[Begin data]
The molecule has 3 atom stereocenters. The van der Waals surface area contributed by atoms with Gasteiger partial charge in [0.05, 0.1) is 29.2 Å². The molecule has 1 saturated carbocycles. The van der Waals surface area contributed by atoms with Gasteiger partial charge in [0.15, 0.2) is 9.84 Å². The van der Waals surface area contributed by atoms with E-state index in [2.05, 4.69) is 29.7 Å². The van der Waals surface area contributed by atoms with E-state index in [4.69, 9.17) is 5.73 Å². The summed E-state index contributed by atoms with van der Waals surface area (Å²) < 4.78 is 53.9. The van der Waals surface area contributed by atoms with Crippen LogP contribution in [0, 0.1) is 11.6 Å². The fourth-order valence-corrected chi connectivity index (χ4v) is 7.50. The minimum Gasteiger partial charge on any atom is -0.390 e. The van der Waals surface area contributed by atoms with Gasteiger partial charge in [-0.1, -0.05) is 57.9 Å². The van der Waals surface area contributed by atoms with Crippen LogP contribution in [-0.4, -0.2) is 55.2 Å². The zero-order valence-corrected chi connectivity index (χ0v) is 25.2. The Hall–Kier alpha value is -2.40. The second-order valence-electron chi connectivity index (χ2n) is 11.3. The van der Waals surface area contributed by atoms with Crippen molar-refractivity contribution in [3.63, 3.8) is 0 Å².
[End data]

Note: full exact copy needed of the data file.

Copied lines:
The molecule has 3 atom stereocenters. The van der Waals surface area contributed by atoms with Gasteiger partial charge in [0.05, 0.1) is 29.2 Å². The molecule has 1 saturated carbocycles. The van der Waals surface area contributed by atoms with Gasteiger partial charge in [0.15, 0.2) is 9.84 Å². The van der Waals surface area contributed by atoms with E-state index in [2.05, 4.69) is 29.7 Å². The van der Waals surface area contributed by atoms with E-state index in [4.69, 9.17) is 5.73 Å². The summed E-state index contributed by atoms with van der Waals surface area (Å²) < 4.78 is 53.9. The van der Waals surface area contributed by atoms with Crippen LogP contribution in [0, 0.1) is 11.6 Å². The fourth-order valence-corrected chi connectivity index (χ4v) is 7.50. The minimum Gasteiger partial charge on any atom is -0.390 e. The van der Waals surface area contributed by atoms with Gasteiger partial charge in [-0.1, -0.05) is 57.9 Å². The van der Waals surface area contributed by atoms with Crippen LogP contribution in [-0.4, -0.2) is 55.2 Å². The zero-order valence-corrected chi connectivity index (χ0v) is 25.2. The Hall–Kier alpha value is -2.40. The second-order valence-electron chi connectivity index (χ2n) is 11.3. The van der Waals surface area contributed by atoms with Crippen molar-refractivity contribution in [3.63, 3.8) is 0 Å².